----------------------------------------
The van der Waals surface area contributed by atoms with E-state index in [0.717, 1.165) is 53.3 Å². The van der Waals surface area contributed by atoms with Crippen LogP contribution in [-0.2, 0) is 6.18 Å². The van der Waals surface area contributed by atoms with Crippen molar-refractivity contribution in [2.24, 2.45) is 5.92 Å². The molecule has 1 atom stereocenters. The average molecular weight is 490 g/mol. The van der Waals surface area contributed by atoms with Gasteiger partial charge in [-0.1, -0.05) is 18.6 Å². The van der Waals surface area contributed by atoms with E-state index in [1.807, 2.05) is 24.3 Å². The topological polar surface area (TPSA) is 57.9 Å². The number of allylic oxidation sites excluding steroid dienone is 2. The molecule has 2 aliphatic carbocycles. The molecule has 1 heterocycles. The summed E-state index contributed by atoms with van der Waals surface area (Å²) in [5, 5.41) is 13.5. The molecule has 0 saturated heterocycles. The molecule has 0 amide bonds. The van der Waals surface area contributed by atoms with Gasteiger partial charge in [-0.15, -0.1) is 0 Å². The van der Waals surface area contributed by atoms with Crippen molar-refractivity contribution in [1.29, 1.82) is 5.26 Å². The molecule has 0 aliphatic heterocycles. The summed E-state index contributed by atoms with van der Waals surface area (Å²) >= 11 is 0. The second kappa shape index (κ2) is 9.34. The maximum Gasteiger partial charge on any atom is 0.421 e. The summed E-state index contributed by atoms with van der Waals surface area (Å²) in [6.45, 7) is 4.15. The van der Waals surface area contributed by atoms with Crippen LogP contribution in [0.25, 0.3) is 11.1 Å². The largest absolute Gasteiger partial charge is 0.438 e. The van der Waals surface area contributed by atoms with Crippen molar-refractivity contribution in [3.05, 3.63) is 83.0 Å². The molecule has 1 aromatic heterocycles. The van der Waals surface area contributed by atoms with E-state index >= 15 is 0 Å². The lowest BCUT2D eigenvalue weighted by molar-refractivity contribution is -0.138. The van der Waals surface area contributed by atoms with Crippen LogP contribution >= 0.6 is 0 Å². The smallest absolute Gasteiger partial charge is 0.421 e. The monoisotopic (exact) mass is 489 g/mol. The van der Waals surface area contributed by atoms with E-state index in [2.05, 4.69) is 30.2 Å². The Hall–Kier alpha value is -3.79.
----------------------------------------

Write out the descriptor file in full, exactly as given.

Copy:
The van der Waals surface area contributed by atoms with E-state index in [0.717, 1.165) is 53.3 Å². The van der Waals surface area contributed by atoms with Crippen LogP contribution in [-0.2, 0) is 6.18 Å². The van der Waals surface area contributed by atoms with Crippen molar-refractivity contribution in [2.24, 2.45) is 5.92 Å². The molecule has 1 atom stereocenters. The average molecular weight is 490 g/mol. The van der Waals surface area contributed by atoms with Gasteiger partial charge in [-0.1, -0.05) is 18.6 Å². The van der Waals surface area contributed by atoms with E-state index in [1.807, 2.05) is 24.3 Å². The topological polar surface area (TPSA) is 57.9 Å². The number of allylic oxidation sites excluding steroid dienone is 2. The molecule has 2 aliphatic carbocycles. The molecule has 1 heterocycles. The summed E-state index contributed by atoms with van der Waals surface area (Å²) in [5, 5.41) is 13.5. The molecule has 0 saturated heterocycles. The molecule has 0 amide bonds. The van der Waals surface area contributed by atoms with Gasteiger partial charge in [-0.15, -0.1) is 0 Å². The van der Waals surface area contributed by atoms with Crippen molar-refractivity contribution in [1.29, 1.82) is 5.26 Å². The molecule has 0 aliphatic heterocycles. The summed E-state index contributed by atoms with van der Waals surface area (Å²) >= 11 is 0. The second kappa shape index (κ2) is 9.34. The maximum Gasteiger partial charge on any atom is 0.421 e. The summed E-state index contributed by atoms with van der Waals surface area (Å²) in [6.45, 7) is 4.15. The van der Waals surface area contributed by atoms with Crippen LogP contribution in [0.25, 0.3) is 11.1 Å². The largest absolute Gasteiger partial charge is 0.438 e. The van der Waals surface area contributed by atoms with Crippen molar-refractivity contribution in [3.05, 3.63) is 83.0 Å². The molecule has 1 aromatic heterocycles. The van der Waals surface area contributed by atoms with E-state index >= 15 is 0 Å². The lowest BCUT2D eigenvalue weighted by molar-refractivity contribution is -0.138. The van der Waals surface area contributed by atoms with Crippen LogP contribution >= 0.6 is 0 Å². The smallest absolute Gasteiger partial charge is 0.421 e. The monoisotopic (exact) mass is 489 g/mol. The van der Waals surface area contributed by atoms with E-state index in [2.05, 4.69) is 30.2 Å². The Hall–Kier alpha value is -3.79.